The Sun - it's pretty big, right? To get off of the surface of the Sun (which would probably be a good thing since it is a tad too hot) you would need to move at a speed of 436 km/s. This is like going from Waterloo to Chicago in one second - pretty fast! We can do better - just by decreasing the radius. Let's say that there is a white dwarf. White dwarfs are similar to the mass of the Sun, so the only thing that makes a difference to the escape velocity is their small radius (remember, they're only about the radius of the Earth). To get off of the surface of a white dwarf, you would have to go at about 4700 km/s. How fast is that? That's like traveling across the country in one second.
We can do better than that - go to the next level of extremely small objects with pretty good masses - neutron stars. These little beasts have masses similar to the Sun's, but radii of only about 20 km. The escape velocity gets really, really huge - in this case around 100,000 km/s. This is pretty fast, so fast that you can even describe the velocity in terms of the speed of light - the escape velocity from a neutron star is 1/3 the speed of light. Now that will certainly get you a speeding ticket on the freeway.
Just how small can we make an object (and how high can we push up the escape velocity)? If we make the object smaller in size than the neutron star (but having the same mass, similar to the Sun's), the surface gravity will get bigger and bigger, until...what? The velocity gets up so high that the escape velocity reaches the highest possible speed - the speed of light. When you get to the point where the escape velocity is 300,000 km/s (which is the speed of light), then you have that amazing object known as a Black hole.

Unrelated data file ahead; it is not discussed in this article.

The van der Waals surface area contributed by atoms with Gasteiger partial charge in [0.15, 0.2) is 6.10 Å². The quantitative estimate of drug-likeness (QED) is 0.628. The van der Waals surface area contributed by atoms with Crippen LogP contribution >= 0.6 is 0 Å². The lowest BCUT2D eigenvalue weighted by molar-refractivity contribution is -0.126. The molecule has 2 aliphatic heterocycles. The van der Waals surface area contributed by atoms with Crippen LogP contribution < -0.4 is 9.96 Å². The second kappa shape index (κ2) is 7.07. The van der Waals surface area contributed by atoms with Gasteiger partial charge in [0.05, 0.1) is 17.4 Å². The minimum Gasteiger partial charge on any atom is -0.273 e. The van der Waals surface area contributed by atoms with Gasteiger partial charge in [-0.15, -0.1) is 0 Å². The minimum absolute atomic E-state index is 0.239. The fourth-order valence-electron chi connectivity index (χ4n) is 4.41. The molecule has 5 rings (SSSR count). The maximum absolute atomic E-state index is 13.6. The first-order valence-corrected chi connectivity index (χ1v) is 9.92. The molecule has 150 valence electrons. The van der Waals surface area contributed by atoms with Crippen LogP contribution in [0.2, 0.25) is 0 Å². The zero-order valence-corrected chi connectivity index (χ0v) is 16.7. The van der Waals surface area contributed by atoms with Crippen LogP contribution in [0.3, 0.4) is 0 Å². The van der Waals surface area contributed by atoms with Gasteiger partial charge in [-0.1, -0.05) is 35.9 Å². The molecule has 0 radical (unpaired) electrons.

Figure 5. Albert Einstein - the fellow with the messy hair who gave us the two theories of relativity. His hair probably had nothing to do with it, but who knows?
Now a lot of people have really weird ideas about what black holes are and how they act. Don't believe it - they aren't that bizarre. To understand black holes and how they interact with the rest of the Universe, we need to understand some of the rules that are in effect around them, how they influence things (gravity related stuff) and how light operates. These are explained in some of Albert Einstein's theories. Now don't panic - these aren't all that bad, and I'll just go over the basics so that you understand what is going on with them.
First we'll look at the easier of the two theories - the Special Theory of Relativity. I'm not joking about this one being easier - it really is. You've already run into this theory in part, since this is where we get that famous formula E=mc2. That is not the most important part of the theory; it's not even a major component. The main feature of the theory can be stated in the following concept - the speed of light is a constant no matter what is going on, no matter what you are doing, and there is nothing (I really mean nothing) that can travel faster than the speed of light. Now, we already ran over the first part of this when we talked about the properties of light - and actually without that concept the rest of the Special Theory of Relativity wouldn't exist. The second part is sort of like a cosmic speed limit. Nothing goes faster than the speed of light, not even when the cops aren't looking. You might not think that these rules are a big deal, but if you relate it to how things move on the Earth, then it is a big deal.